|US9456967||May 3, 2014||Oct 4, 2016||CoLabs International Corporation||Composition containing a cellulose derived capsule with a sunscreen|
|US9456968||May 3, 2014||Oct 4, 2016||CoLabs International Corporation||Composition containing a cellulose derived capsule with a sunscreen|
|US9468591||May 3, 2014||Oct 18, 2016||CoLabs International Corporation||Composition containing a cellulose derived capsule with a sunscreen|
|US20030163870 *||Mar 28, 2003||Sep 4, 2003||The Procter & Gamble Company||Disposable, moisture vapour permeable, liquid impermeable covering sheet containing active agents|
|US20030207776 *||Nov 1, 2002||Nov 6, 2003||Adi Shefer||Multi component controlled delivery system for soap bars|
|US20050003975 *||Jun 9, 2004||Jan 6, 2005||Browne Yvonne Bridget||Blooming soap bars|
|US20050065047 *||Sep 24, 2004||Mar 24, 2005||Adi Shefer||Multi component controlled delivery system for soap bars|
|US20050148488 *||Nov 15, 2004||Jul 7, 2005||Maren Jekel||Detergent tablets with active phase|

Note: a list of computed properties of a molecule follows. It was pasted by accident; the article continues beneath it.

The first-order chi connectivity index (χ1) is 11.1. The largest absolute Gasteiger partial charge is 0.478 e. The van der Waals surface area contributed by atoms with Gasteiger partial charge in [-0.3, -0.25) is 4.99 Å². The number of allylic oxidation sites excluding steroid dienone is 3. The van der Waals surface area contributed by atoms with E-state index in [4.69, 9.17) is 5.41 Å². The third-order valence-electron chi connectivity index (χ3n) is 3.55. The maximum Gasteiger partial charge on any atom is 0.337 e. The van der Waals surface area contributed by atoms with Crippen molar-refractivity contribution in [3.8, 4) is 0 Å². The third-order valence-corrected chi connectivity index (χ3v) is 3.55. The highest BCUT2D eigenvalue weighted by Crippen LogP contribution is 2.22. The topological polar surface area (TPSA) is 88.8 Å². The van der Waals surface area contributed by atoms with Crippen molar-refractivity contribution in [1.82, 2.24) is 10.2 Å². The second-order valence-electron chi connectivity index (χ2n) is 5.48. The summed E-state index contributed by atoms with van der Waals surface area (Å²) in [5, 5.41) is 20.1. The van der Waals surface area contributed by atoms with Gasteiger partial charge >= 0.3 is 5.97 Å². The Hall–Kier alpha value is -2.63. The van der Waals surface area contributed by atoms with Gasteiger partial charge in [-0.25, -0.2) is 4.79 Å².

|US20060173709 *||Mar 8, 2005||Aug 3, 2006||Traynor Daniel H||Bodywash additive business methods|
|US20060188457 *||Feb 7, 2006||Aug 24, 2006||Traynor Daniel H||Bodywashes containing additives|
|US20060188458 *||Feb 7, 2006||Aug 24, 2006||Traynor Daniel H||Sunscreen compositions and methods of use|
|US20060205616 *||Mar 9, 2005||Sep 14, 2006||Alberto-Culver Company||Sustained-release fragrance delivery system|
|US20080112904 *||Apr 25, 2007||May 15, 2008||Daniel Henry Traynor||Sunscreen Compositions And Methods Of Use|
|US20080193513 *||Jun 7, 2006||Aug 14, 2008||University Of South Australia||Dried Formulations of Nanoparticle-Coated Capsules|
|US20080317795 *||May 21, 2008||Dec 25, 2008||Daniel Henry Traynor||Highly charged microcapsules|